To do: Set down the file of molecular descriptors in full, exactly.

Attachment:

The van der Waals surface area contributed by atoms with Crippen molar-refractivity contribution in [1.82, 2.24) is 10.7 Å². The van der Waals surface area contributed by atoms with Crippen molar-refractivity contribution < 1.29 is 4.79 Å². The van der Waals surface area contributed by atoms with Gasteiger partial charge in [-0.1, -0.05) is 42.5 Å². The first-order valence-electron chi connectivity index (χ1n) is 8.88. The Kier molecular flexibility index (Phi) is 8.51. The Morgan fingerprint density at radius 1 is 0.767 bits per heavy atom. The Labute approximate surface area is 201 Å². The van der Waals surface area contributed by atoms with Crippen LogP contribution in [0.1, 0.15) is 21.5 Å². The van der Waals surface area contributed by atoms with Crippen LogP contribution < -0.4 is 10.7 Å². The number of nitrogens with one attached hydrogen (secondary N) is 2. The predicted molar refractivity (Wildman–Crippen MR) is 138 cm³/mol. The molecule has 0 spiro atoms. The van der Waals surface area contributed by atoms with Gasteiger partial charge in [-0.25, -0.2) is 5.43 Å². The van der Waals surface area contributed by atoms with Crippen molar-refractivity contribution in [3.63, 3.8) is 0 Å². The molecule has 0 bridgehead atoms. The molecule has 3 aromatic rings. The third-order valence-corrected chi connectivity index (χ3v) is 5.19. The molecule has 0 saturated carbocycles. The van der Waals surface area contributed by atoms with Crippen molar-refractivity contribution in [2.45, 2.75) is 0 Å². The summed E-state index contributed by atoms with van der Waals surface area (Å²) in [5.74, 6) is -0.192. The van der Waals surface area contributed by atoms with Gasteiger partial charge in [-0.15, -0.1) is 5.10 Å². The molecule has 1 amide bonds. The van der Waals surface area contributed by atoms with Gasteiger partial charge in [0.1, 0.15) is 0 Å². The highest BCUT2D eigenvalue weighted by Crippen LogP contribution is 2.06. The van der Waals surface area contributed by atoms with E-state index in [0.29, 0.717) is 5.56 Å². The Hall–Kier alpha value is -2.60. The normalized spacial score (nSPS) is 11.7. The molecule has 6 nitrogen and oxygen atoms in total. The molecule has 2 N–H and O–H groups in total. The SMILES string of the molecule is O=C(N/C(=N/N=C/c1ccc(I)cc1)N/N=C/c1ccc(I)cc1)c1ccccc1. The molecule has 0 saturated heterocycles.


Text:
The van der Waals surface area contributed by atoms with Crippen molar-refractivity contribution in [1.82, 2.24) is 10.7 Å². The van der Waals surface area contributed by atoms with Crippen molar-refractivity contribution < 1.29 is 4.79 Å². The van der Waals surface area contributed by atoms with Gasteiger partial charge in [-0.1, -0.05) is 42.5 Å². The first-order valence-electron chi connectivity index (χ1n) is 8.88. The Kier molecular flexibility index (Phi) is 8.51. The Morgan fingerprint density at radius 1 is 0.767 bits per heavy atom. The Labute approximate surface area is 201 Å². The van der Waals surface area contributed by atoms with Crippen LogP contribution in [0.1, 0.15) is 21.5 Å². The van der Waals surface area contributed by atoms with Crippen LogP contribution < -0.4 is 10.7 Å². The number of nitrogens with one attached hydrogen (secondary N) is 2. The predicted molar refractivity (Wildman–Crippen MR) is 138 cm³/mol. The molecule has 0 spiro atoms. The van der Waals surface area contributed by atoms with Gasteiger partial charge in [-0.25, -0.2) is 5.43 Å². The van der Waals surface area contributed by atoms with Crippen molar-refractivity contribution in [3.63, 3.8) is 0 Å². The molecule has 0 bridgehead atoms. The molecule has 3 aromatic rings. The third-order valence-corrected chi connectivity index (χ3v) is 5.19. The molecule has 0 saturated carbocycles. The van der Waals surface area contributed by atoms with Crippen molar-refractivity contribution in [2.45, 2.75) is 0 Å². The summed E-state index contributed by atoms with van der Waals surface area (Å²) in [5.74, 6) is -0.192. The van der Waals surface area contributed by atoms with Gasteiger partial charge in [-0.15, -0.1) is 5.10 Å². The molecule has 1 amide bonds. The van der Waals surface area contributed by atoms with Gasteiger partial charge in [0.1, 0.15) is 0 Å². The highest BCUT2D eigenvalue weighted by Crippen LogP contribution is 2.06. The van der Waals surface area contributed by atoms with E-state index in [0.29, 0.717) is 5.56 Å². The Hall–Kier alpha value is -2.60. The normalized spacial score (nSPS) is 11.7. The molecule has 6 nitrogen and oxygen atoms in total. The molecule has 2 N–H and O–H groups in total. The SMILES string of the molecule is O=C(N/C(=N/N=C/c1ccc(I)cc1)N/N=C/c1ccc(I)cc1)c1ccccc1. The molecule has 0 saturated heterocycles.